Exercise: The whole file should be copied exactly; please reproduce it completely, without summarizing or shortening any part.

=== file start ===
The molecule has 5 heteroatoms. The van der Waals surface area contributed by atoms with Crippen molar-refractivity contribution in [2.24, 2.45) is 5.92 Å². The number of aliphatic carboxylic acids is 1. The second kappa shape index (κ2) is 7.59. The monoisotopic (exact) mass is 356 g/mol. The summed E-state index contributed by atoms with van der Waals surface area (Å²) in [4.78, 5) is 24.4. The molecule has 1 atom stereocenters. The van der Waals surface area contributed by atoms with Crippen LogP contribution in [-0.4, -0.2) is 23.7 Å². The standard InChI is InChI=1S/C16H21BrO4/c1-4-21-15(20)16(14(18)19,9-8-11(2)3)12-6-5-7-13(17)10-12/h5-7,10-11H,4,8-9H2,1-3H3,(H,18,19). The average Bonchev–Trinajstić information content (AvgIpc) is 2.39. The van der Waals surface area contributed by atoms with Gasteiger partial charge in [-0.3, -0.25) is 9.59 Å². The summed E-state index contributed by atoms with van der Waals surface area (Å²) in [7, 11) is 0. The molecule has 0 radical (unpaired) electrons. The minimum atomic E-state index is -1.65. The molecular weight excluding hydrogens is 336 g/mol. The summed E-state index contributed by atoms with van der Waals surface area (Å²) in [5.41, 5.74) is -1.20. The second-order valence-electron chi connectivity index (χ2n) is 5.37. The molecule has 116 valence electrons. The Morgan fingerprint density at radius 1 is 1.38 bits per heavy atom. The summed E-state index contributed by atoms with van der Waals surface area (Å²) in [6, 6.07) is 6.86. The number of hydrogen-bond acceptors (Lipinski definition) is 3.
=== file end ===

The molecule has 5 heteroatoms. The van der Waals surface area contributed by atoms with Crippen molar-refractivity contribution in [2.24, 2.45) is 5.92 Å². The number of aliphatic carboxylic acids is 1. The second kappa shape index (κ2) is 7.59. The monoisotopic (exact) mass is 356 g/mol. The summed E-state index contributed by atoms with van der Waals surface area (Å²) in [4.78, 5) is 24.4. The molecule has 1 atom stereocenters. The van der Waals surface area contributed by atoms with Crippen LogP contribution in [-0.4, -0.2) is 23.7 Å². The standard InChI is InChI=1S/C16H21BrO4/c1-4-21-15(20)16(14(18)19,9-8-11(2)3)12-6-5-7-13(17)10-12/h5-7,10-11H,4,8-9H2,1-3H3,(H,18,19). The average Bonchev–Trinajstić information content (AvgIpc) is 2.39. The van der Waals surface area contributed by atoms with Gasteiger partial charge in [-0.3, -0.25) is 9.59 Å². The summed E-state index contributed by atoms with van der Waals surface area (Å²) in [7, 11) is 0. The molecule has 0 radical (unpaired) electrons. The minimum atomic E-state index is -1.65. The molecular weight excluding hydrogens is 336 g/mol. The summed E-state index contributed by atoms with van der Waals surface area (Å²) in [5.41, 5.74) is -1.20. The second-order valence-electron chi connectivity index (χ2n) is 5.37. The molecule has 116 valence electrons. The Morgan fingerprint density at radius 1 is 1.38 bits per heavy atom. The summed E-state index contributed by atoms with van der Waals surface area (Å²) in [6, 6.07) is 6.86. The number of hydrogen-bond acceptors (Lipinski definition) is 3.